1. Position Your Boat Next to the Dock

The first step to tying off your boat is to get it in position. Move in slowly until you are lined up parallel to the dock. Move at a slow pace and you may even turn off the engine at this point. Make sure you aren’t moving in so fast that you need to rely on a quick reverse to get yourself out of a bad situation.

2. Ensure Both Your Boat and the Dock You Are Using Have Cleats

To tie off your boat with cleats will require that your boat – and the dock – have cleats. Double-check on the dock since you probably know if your boat has them or not. If not, and you are looking to fit either, pick some up. They’re easy to install.

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3. Next, Ready Your Dock Line

Ensure it is in good shape and not too worn. You typically want at least double-braided nylon dock line for boat tie-off. Ensure you have enough of it, and ensure that your lines are in good shape before you leave.

Keep in mind that nylon gets about 10% weaker when it gets wet.

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4. Begin to Tie a Cleat Hitch Knot for Both the Stern and the Bow

Boat Cleat

Using the dock line, begin to tie a cleat hitch knot to attach the cleats from your boat to the dock. What we’re doing here is creating four points of attachment for the boat: two at the bow and two at the stern.

These four points are: the bow line, bow spring line, stern line, and stern spring line.

The bow and stern lines are attached from the side opposite of the dock. These typically attach to dock cleats that are longer than the boat itself or at least parallel.

On the contrary, the spring lines will attach the cleats that are closest to the dock and will lead inward.

What this looks like is that the bow spring line will attach the side of the bow closest to the dock to a cleat on the dock that is next to the boat’s breast. While it starts at the bow of the boat, the dock cleat it ends up at will be near the middle of the boat. The same goes for the stern spring line, where it will also lead to the middle of the dock.

Using this method, your boat will be tied to the dock with four separate ropes, two at the front and two at the back. You do not need to tie the middle of the side of your boat to the dock, although it is optional and won’t hurt. However, you cannot rely on that alone as it will create rocking when people get in and out of the boat and won’t create a secure hold.


How to Tie Off A Boat Without Cleats

Every so often, you might be faced with a dock that doesn’t have cleats – such as a gas station on a lake, or an unfamiliar dock.

While not the norm, it can be handy to know how to tie off your boat at one of these without running into any problems. You might also come across a boat that doesn’t have cleats, like many jon boats. This will also come in handy in these situations as well.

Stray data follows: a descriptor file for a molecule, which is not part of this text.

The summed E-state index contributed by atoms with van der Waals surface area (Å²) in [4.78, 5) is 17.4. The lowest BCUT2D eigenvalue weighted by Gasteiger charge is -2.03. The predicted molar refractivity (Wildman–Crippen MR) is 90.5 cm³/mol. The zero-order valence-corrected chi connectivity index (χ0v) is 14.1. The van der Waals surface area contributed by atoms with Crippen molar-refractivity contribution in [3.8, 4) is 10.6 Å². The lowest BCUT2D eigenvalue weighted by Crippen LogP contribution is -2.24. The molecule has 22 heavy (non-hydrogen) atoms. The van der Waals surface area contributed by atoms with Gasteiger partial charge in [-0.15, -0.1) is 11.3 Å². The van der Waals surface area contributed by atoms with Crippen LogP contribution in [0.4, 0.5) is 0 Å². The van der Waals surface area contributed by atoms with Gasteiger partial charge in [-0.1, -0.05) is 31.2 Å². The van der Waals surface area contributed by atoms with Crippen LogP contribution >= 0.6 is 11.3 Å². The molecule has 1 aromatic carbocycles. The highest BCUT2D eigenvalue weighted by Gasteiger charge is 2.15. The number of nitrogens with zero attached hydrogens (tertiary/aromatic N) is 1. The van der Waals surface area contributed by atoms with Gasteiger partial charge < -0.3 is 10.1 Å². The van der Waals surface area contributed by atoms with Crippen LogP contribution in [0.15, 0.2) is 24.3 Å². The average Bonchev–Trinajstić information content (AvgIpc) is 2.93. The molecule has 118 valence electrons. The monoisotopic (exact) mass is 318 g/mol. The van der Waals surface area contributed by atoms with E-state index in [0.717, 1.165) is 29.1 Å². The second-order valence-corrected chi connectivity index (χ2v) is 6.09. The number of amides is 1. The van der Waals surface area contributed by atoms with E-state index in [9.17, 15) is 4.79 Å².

1. Position Your Boat Next to the Dock

Just like if you have cleats, this is still the first step. Be sure to follow all of the same precautions and move in slowly and steadily.

2. Look for the Pilings

Instead of tying to the cleats, we’ll instead be tying to the dock pilings. With that said, we’re taking a similar approach – tying from the bow and the stern, rather than the side of the boat.

3. Prepare a Clove Hitch Knot

Rather than using a cleat hitch knot, you’ll want to use a clove hitch knot instead. In addition to the clove hitch knot, you may want to double up with a safety knot, which is definitely recommended.

Ensure that both the stern and bow are tied to the dock and then you are good to go!

So remember: look for cleats first and use the cleat hitch knot if so. If not, then pilings are your best friend and can be used to tie off your boat using clove hitch knots.


Frequently Asked Boat Docking Questions

How do I tie a cleat hitch knot?

The linked diagrams above are helpful, but you can get them down very quickly by watching a quick video. The following two provide excellent examples:

How do I tie a clove hitch knot for a piling when there are no cleats available?

If there is no marina available, a clove hitch knot is the best way to tie your boat to a piling. Again, a video is the best way to see for yourself exactly how to do it. Consider the following example:


Conclusion

Properly tying off your boat should be a simple and matter-of-fact process that you undergo each time you take out your boat. It is of paramount importance to use the right knot whether you have cleats or pilings available.

Remember: if there are cleats, use a cleat hitch knot. If there are pilings, use a clove hitch knot. Don’t tie the sides of the boat to the dock, but rather the bow and the stern, with two lines going from each.

As long as you follow these simple steps, you’ll ensure that your boat is secure and safe to board and disembark, allowing for a fun and enjoyable time whether you’re out for a leisurely day on the lake with your family or fishing with an old friend.

And if you’re the captain, ensure all the people on board who will be participating in the docking process know how to tie these knots, and know how to use boat hooks and fenders.

Happy boating!